All philosophical musings aside - this is all conjecture. We are nowhere near close to this discussion in actuality.



ci
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07 Jun 2011, 7:44 pm

Magic pill is no cure. You can plant a magic bean like in a fairy tale and suddenly manifest a whole conjecture or in general scenario. Also for people that choose to be treated with medication that does not make them inferior or to be judged. The idea of cure and autism is I don't think like other medical subjects. The problem herein lies with and between two concerns.

1. The reality of disability as it is (functionalism).

2. The cultural exclusion of difference (diversity).

Therein between and the rectification of the two concerns (1,2) as written is where the solutions reside and can be applied. It's not really entirely about acceptance but only in part. It's about acceptance and inclusion when applicable. Tolerance being a problem is not the entire problem but intolerance is a problem and does make matters worse. Remembering it is a spectrum we can denote that certain factors of the grand problem whether socio-culturally or of the medical modality apply more so as potential positive outcomes then otherwise depending upon individual.

Centering this social problem on special interest pharmaceutics is and was a mistake of the pride anti-cure movement.


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draelynn
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07 Jun 2011, 8:14 pm

I see a difference between 'cure' and 'treatment of symptoms'.

I think it all depends on who is using the word. And herein lies the 'debate'. What does each individual MEAN by the word 'cure'? How does everyone interpret the use of the word 'cure' when they see it in a discussion on this particular issue? When I say 'cure' does it have the same meaning as when you say 'cure', or when Autism Speaks says 'cure' or when Great Aunt Bessie says 'cure'?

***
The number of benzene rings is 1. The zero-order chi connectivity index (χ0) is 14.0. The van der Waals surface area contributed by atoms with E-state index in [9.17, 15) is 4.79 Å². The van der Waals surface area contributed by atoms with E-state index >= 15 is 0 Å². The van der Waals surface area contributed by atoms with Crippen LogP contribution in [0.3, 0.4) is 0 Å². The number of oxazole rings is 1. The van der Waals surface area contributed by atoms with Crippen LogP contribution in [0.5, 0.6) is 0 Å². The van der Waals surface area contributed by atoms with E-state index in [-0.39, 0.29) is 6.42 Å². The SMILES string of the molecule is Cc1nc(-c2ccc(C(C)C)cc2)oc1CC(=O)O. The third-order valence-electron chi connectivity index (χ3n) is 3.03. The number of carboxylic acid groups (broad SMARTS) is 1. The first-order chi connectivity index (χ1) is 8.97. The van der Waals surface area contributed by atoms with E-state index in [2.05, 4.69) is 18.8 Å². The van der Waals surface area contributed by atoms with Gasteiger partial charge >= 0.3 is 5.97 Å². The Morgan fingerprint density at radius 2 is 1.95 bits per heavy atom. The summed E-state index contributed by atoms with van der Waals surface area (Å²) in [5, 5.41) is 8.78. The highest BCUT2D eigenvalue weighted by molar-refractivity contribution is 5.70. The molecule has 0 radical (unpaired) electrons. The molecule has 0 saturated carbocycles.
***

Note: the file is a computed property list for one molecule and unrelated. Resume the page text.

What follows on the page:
Cure, to me, suggests the total removal of the affliction keeping one from being 'normal'. This total fix option is the 'magic bullet' approach in my thinking. And it is fantasy.

If we are actually talking about symptomatic treatment to improve functionality, I seriously doubt anyone would have a negative opinion of that course of action whether they chose to utilize it for themselves or not. Does 'cure' mean improving symptoms to the point of 'normal' functionality? Does something like skills training count towards this goal even if the change is only a facade and hasn't changed the way the autistic mind thinks? Is the appearance of 'normal' enough to be considered a 'cure'?

Does a 'cure' also include a cultural epiphany that removes bias, discrimination and exclusion? Would that alone be considered a cure? For some, it may fix many of their 'problems' so it could be the 'cure' for them. Fix everyone elses negative attitudes to improve the lives of - well, just about everybody. Again, past action dictates future action - its not bloody likely that our species will evolve out of its exclusionary biases any time soon. Another fantasy - at least in the short term.

This is far from a black and white issue.



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07 Jun 2011, 9:56 pm

"Cure, to me, suggests the total removal of the affliction keeping one from being 'normal'. This total fix option is the 'magic bullet' approach in my thinking. And it is fantasy. "

Exactly - my understanding is the whole basis of this topic is THAT fantasy situation. I wouldn't call it "affliction" but that's just semantics.

The proposition is very simply what it is - what if autism could be replaced with NT - and it is deliberately fantastic and indeed totally HYPOTHETICAL - and I think that as a "cure" it's implicit that basic personality and gifts would be left intact - if it effectively partially lobotomised people then it simply wouldn't BE a "cure" would it?.

I'm actually having trouble seeing most of the semantics going on as being anything but disingenuous - I'm willing to grant tho that if I have AS it might be mild enough that I'm misreading more severely AS people's true intent.